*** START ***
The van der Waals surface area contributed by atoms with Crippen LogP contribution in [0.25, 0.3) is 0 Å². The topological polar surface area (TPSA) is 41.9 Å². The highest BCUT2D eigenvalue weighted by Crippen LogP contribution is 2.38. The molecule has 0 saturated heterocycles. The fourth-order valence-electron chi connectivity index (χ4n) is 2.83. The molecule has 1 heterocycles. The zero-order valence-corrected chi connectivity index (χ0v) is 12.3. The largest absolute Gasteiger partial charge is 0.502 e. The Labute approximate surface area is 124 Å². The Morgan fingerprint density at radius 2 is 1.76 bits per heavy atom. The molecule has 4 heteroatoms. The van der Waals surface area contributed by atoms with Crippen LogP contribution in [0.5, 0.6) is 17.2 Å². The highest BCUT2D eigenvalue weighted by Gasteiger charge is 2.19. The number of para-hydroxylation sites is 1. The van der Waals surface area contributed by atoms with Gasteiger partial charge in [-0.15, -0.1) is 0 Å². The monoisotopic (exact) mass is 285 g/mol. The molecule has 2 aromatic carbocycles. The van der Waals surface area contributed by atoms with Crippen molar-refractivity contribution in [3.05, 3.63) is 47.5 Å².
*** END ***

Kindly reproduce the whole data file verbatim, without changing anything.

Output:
The van der Waals surface area contributed by atoms with Crippen LogP contribution in [0.25, 0.3) is 0 Å². The topological polar surface area (TPSA) is 41.9 Å². The highest BCUT2D eigenvalue weighted by Crippen LogP contribution is 2.38. The molecule has 0 saturated heterocycles. The fourth-order valence-electron chi connectivity index (χ4n) is 2.83. The molecule has 1 heterocycles. The zero-order valence-corrected chi connectivity index (χ0v) is 12.3. The largest absolute Gasteiger partial charge is 0.502 e. The Labute approximate surface area is 124 Å². The Morgan fingerprint density at radius 2 is 1.76 bits per heavy atom. The molecule has 4 heteroatoms. The van der Waals surface area contributed by atoms with Crippen LogP contribution in [0.5, 0.6) is 17.2 Å². The highest BCUT2D eigenvalue weighted by Gasteiger charge is 2.19. The number of para-hydroxylation sites is 1. The van der Waals surface area contributed by atoms with Gasteiger partial charge in [-0.15, -0.1) is 0 Å². The monoisotopic (exact) mass is 285 g/mol. The molecule has 2 aromatic carbocycles. The van der Waals surface area contributed by atoms with Crippen molar-refractivity contribution in [3.05, 3.63) is 47.5 Å².